Headlines > News > Station Crew Prepares for Spacewalk, HTV2 Set to Launch

Station Crew Prepares for Spacewalk, HTV2 Set to Launch

Published by Klaus Schmidt on Fri Jan 21, 2011 8:56 am via: NASA
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Aboard the International Space Station Thursday, Expedition 26 Flight Engineers Dmitry Kondratyev and Oleg Skripochka continued preparations for Friday’s spacewalk, checking some of their equipment and conducting a timeline review with Russian flight controllers and the station crew. During the six-hour excursion, Kondratyev and Skripochka will outfit the Russian segment of the complex and install a TV camera at the docking port of the Rassvet module.

The spacewalk is set to begin Friday at 9:20 a.m. EST when the hatch opens to the Pirs docking compartment airlock. NASA TV coverage of the spacewalk begins at 9 a.m.

The Japan Aerospace Exploration Agency (JAXA) is set to launch the Kounotori2 H-II Transfer Vehicle (HTV2) aboard an H-IIB rocket from the Tanegashima Space Center in southern Japan at 12:37 a.m. (2:37 p.m. Japan time) on Saturday. NASA Television launch coverage begins at 12 a.m. Saturday.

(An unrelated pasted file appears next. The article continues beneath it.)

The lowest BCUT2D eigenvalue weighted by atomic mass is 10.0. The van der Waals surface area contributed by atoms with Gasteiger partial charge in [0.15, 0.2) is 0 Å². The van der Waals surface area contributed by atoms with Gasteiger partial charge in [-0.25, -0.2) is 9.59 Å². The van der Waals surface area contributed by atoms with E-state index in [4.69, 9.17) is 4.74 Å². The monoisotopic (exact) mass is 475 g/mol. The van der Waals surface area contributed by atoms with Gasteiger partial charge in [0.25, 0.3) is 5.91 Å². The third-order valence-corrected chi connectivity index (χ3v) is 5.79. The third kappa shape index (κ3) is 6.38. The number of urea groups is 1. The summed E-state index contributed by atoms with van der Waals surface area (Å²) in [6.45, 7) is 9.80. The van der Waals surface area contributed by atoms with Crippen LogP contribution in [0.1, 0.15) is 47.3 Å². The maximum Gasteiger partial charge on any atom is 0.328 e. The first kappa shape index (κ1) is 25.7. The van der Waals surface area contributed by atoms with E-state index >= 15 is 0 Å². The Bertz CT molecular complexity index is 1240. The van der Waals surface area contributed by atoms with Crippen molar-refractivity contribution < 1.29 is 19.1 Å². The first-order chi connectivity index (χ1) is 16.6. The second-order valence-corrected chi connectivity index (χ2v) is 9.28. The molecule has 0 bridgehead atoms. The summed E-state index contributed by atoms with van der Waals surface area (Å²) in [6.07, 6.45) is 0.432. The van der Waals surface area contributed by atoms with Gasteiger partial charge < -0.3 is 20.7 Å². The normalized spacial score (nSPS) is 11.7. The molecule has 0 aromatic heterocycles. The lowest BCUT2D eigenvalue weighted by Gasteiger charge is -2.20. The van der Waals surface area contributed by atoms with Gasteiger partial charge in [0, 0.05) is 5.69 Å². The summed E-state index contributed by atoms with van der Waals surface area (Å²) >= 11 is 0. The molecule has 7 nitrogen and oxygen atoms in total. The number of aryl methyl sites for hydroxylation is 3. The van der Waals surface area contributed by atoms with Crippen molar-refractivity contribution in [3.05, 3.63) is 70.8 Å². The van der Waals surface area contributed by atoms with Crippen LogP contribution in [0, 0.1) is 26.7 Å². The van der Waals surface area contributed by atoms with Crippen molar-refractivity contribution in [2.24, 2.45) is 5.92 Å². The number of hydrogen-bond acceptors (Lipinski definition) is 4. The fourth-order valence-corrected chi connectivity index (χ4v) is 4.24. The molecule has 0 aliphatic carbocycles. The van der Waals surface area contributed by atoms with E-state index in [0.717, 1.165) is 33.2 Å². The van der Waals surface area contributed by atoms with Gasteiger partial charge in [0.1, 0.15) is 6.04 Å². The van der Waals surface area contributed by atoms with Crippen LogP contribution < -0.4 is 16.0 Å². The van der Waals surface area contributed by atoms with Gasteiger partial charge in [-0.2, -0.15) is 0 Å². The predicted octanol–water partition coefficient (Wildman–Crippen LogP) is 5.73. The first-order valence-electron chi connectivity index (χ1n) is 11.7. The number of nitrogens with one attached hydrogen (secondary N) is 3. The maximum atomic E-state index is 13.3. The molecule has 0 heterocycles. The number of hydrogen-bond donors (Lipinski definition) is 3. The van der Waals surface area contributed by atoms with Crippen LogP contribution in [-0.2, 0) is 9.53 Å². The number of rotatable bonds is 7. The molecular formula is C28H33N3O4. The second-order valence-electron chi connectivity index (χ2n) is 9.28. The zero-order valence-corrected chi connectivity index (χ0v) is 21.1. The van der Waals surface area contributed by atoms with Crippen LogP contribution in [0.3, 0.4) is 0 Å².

The first launch attempt on Thursday was postponed due to inclement weather at the launch site. JAXA flight controllers modified HTV2’s orbit to reflect a five-day rendezvous to the station with grapple and berthing still scheduled for Jan. 27.

HTV2 is the second unpiloted cargo ship launched by JAXA to the station and will deliver more than four tons of food and supplies to the station and its crew members.

Flight Engineers Catherine Coleman and Paolo Nespoli conducted a practice session with the station’s robotic arm, Canadarm2. They used a grapple fixture on the station’s shuttle docking port as a practice target for robotics training for grappling HTV2. Coleman and Nespoli will command the arm to reach out, grapple HTV2 and attach it to the Earth-facing port of the Harmony module.

Commander Scott Kelly took air samples, and Coleman took surface samples using the Environmental Health System for analysis by experts on the ground. These samples are taken periodically to ensure that the environment aboard the station remains safe for its inhabitants.

Later, the station crew members answered questions about life on the station during an in-flight educational event with students at the Sevenoaks School in Kent, England.

Preparations are nearing completion for the undocking of the ISS Progress 40 cargo craft, which is set to occur Sunday. Progress 40 will descend into a fiery demise in the Earth’s atmosphere over the Pacific Ocean. The departure of Progress 40 will clear the docking port on Pirs for the arrival of the next Russian resupply vehicle, ISS Progress 41, on Jan. 29, as it delivers three tons of food, fuel, oxygen and supplies to the orbiting complex.

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